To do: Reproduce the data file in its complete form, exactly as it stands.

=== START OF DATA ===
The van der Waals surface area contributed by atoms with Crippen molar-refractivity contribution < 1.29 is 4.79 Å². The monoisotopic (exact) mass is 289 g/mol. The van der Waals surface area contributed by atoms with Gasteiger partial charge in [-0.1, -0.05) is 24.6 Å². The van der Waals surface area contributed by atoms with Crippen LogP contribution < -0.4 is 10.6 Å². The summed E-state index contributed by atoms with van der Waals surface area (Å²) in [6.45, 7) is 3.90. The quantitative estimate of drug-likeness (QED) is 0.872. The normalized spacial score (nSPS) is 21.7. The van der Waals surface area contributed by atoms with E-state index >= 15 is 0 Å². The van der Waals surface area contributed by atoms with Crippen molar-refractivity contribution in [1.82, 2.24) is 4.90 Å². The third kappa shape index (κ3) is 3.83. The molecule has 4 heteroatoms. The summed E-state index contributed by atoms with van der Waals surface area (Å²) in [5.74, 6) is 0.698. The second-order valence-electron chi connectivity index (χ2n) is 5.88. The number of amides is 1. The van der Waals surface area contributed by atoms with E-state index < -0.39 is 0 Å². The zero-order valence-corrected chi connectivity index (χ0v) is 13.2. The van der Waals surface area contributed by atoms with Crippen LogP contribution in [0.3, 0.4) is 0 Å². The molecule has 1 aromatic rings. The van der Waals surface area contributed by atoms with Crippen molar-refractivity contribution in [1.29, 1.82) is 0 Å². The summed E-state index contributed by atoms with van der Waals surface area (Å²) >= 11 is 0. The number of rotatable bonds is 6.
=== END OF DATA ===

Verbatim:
The van der Waals surface area contributed by atoms with Crippen molar-refractivity contribution < 1.29 is 4.79 Å². The monoisotopic (exact) mass is 289 g/mol. The van der Waals surface area contributed by atoms with Gasteiger partial charge in [-0.1, -0.05) is 24.6 Å². The van der Waals surface area contributed by atoms with Crippen LogP contribution < -0.4 is 10.6 Å². The summed E-state index contributed by atoms with van der Waals surface area (Å²) in [6.45, 7) is 3.90. The quantitative estimate of drug-likeness (QED) is 0.872. The normalized spacial score (nSPS) is 21.7. The van der Waals surface area contributed by atoms with E-state index >= 15 is 0 Å². The van der Waals surface area contributed by atoms with Crippen molar-refractivity contribution in [1.82, 2.24) is 4.90 Å². The third kappa shape index (κ3) is 3.83. The molecule has 4 heteroatoms. The summed E-state index contributed by atoms with van der Waals surface area (Å²) in [5.74, 6) is 0.698. The second-order valence-electron chi connectivity index (χ2n) is 5.88. The number of amides is 1. The van der Waals surface area contributed by atoms with E-state index < -0.39 is 0 Å². The zero-order valence-corrected chi connectivity index (χ0v) is 13.2. The van der Waals surface area contributed by atoms with Crippen LogP contribution in [0.3, 0.4) is 0 Å². The molecule has 1 aromatic rings. The van der Waals surface area contributed by atoms with Crippen molar-refractivity contribution in [1.29, 1.82) is 0 Å². The summed E-state index contributed by atoms with van der Waals surface area (Å²) >= 11 is 0. The number of rotatable bonds is 6.